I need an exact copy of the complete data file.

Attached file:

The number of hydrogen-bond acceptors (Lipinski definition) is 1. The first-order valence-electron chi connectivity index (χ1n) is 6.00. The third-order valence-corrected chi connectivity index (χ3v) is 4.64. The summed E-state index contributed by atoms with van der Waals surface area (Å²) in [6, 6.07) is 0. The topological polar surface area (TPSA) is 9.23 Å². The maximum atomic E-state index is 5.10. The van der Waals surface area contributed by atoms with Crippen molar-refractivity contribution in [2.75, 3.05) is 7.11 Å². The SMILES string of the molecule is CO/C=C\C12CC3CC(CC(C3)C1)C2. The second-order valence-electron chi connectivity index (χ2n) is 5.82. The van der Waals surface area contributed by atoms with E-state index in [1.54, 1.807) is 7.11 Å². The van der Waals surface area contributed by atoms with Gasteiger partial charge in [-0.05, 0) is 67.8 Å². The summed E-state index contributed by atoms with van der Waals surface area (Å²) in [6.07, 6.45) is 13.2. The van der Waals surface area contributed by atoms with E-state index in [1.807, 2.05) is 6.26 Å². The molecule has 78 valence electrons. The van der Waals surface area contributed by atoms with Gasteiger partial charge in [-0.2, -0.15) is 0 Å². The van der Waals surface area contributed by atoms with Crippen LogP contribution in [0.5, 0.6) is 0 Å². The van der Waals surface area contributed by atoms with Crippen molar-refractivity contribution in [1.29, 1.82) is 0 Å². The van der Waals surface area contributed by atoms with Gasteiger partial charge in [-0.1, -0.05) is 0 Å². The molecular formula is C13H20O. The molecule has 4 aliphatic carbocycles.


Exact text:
The number of hydrogen-bond acceptors (Lipinski definition) is 1. The first-order valence-electron chi connectivity index (χ1n) is 6.00. The third-order valence-corrected chi connectivity index (χ3v) is 4.64. The summed E-state index contributed by atoms with van der Waals surface area (Å²) in [6, 6.07) is 0. The topological polar surface area (TPSA) is 9.23 Å². The maximum atomic E-state index is 5.10. The van der Waals surface area contributed by atoms with Crippen molar-refractivity contribution in [2.75, 3.05) is 7.11 Å². The SMILES string of the molecule is CO/C=C\C12CC3CC(CC(C3)C1)C2. The second-order valence-electron chi connectivity index (χ2n) is 5.82. The van der Waals surface area contributed by atoms with E-state index in [1.54, 1.807) is 7.11 Å². The van der Waals surface area contributed by atoms with Gasteiger partial charge in [-0.05, 0) is 67.8 Å². The summed E-state index contributed by atoms with van der Waals surface area (Å²) in [6.07, 6.45) is 13.2. The van der Waals surface area contributed by atoms with E-state index in [1.807, 2.05) is 6.26 Å². The molecule has 78 valence electrons. The van der Waals surface area contributed by atoms with Gasteiger partial charge in [-0.2, -0.15) is 0 Å². The van der Waals surface area contributed by atoms with Crippen LogP contribution in [0.5, 0.6) is 0 Å². The van der Waals surface area contributed by atoms with Crippen molar-refractivity contribution in [1.29, 1.82) is 0 Å². The van der Waals surface area contributed by atoms with Gasteiger partial charge in [-0.1, -0.05) is 0 Å². The molecular formula is C13H20O. The molecule has 4 aliphatic carbocycles.